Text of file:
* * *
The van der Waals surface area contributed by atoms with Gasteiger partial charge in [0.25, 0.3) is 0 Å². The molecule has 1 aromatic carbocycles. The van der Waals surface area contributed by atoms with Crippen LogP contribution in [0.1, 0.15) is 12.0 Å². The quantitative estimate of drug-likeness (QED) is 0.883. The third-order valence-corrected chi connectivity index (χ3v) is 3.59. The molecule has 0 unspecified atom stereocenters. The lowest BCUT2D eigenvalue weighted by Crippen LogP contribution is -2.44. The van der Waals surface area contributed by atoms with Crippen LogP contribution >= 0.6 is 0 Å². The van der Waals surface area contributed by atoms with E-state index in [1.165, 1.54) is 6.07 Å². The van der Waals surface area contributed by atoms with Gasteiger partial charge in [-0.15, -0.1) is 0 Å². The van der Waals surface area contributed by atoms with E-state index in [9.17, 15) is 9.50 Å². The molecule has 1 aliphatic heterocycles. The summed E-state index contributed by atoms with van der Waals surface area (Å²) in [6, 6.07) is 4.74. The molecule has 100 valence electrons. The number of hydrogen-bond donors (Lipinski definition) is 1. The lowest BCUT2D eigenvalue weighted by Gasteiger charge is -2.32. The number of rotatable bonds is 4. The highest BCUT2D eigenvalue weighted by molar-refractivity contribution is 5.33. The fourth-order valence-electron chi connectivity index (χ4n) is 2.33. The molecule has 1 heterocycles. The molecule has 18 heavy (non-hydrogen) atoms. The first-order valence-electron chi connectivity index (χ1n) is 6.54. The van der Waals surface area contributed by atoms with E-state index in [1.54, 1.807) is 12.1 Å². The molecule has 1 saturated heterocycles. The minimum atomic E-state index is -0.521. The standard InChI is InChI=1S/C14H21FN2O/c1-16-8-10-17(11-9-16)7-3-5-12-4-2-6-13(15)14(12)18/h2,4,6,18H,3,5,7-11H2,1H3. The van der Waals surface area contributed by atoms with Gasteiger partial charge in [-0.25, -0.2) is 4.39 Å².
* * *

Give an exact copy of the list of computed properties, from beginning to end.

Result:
The van der Waals surface area contributed by atoms with Gasteiger partial charge in [0.25, 0.3) is 0 Å². The molecule has 1 aromatic carbocycles. The van der Waals surface area contributed by atoms with Crippen LogP contribution in [0.1, 0.15) is 12.0 Å². The quantitative estimate of drug-likeness (QED) is 0.883. The third-order valence-corrected chi connectivity index (χ3v) is 3.59. The molecule has 0 unspecified atom stereocenters. The lowest BCUT2D eigenvalue weighted by Crippen LogP contribution is -2.44. The van der Waals surface area contributed by atoms with Crippen LogP contribution >= 0.6 is 0 Å². The van der Waals surface area contributed by atoms with E-state index in [1.165, 1.54) is 6.07 Å². The van der Waals surface area contributed by atoms with Gasteiger partial charge in [-0.15, -0.1) is 0 Å². The van der Waals surface area contributed by atoms with E-state index in [9.17, 15) is 9.50 Å². The molecule has 1 aliphatic heterocycles. The summed E-state index contributed by atoms with van der Waals surface area (Å²) in [6, 6.07) is 4.74. The molecule has 100 valence electrons. The number of hydrogen-bond donors (Lipinski definition) is 1. The lowest BCUT2D eigenvalue weighted by Gasteiger charge is -2.32. The number of rotatable bonds is 4. The highest BCUT2D eigenvalue weighted by molar-refractivity contribution is 5.33. The fourth-order valence-electron chi connectivity index (χ4n) is 2.33. The molecule has 1 heterocycles. The molecule has 18 heavy (non-hydrogen) atoms. The first-order valence-electron chi connectivity index (χ1n) is 6.54. The van der Waals surface area contributed by atoms with E-state index in [1.54, 1.807) is 12.1 Å². The molecule has 1 saturated heterocycles. The minimum atomic E-state index is -0.521. The standard InChI is InChI=1S/C14H21FN2O/c1-16-8-10-17(11-9-16)7-3-5-12-4-2-6-13(15)14(12)18/h2,4,6,18H,3,5,7-11H2,1H3. The van der Waals surface area contributed by atoms with Gasteiger partial charge in [-0.25, -0.2) is 4.39 Å².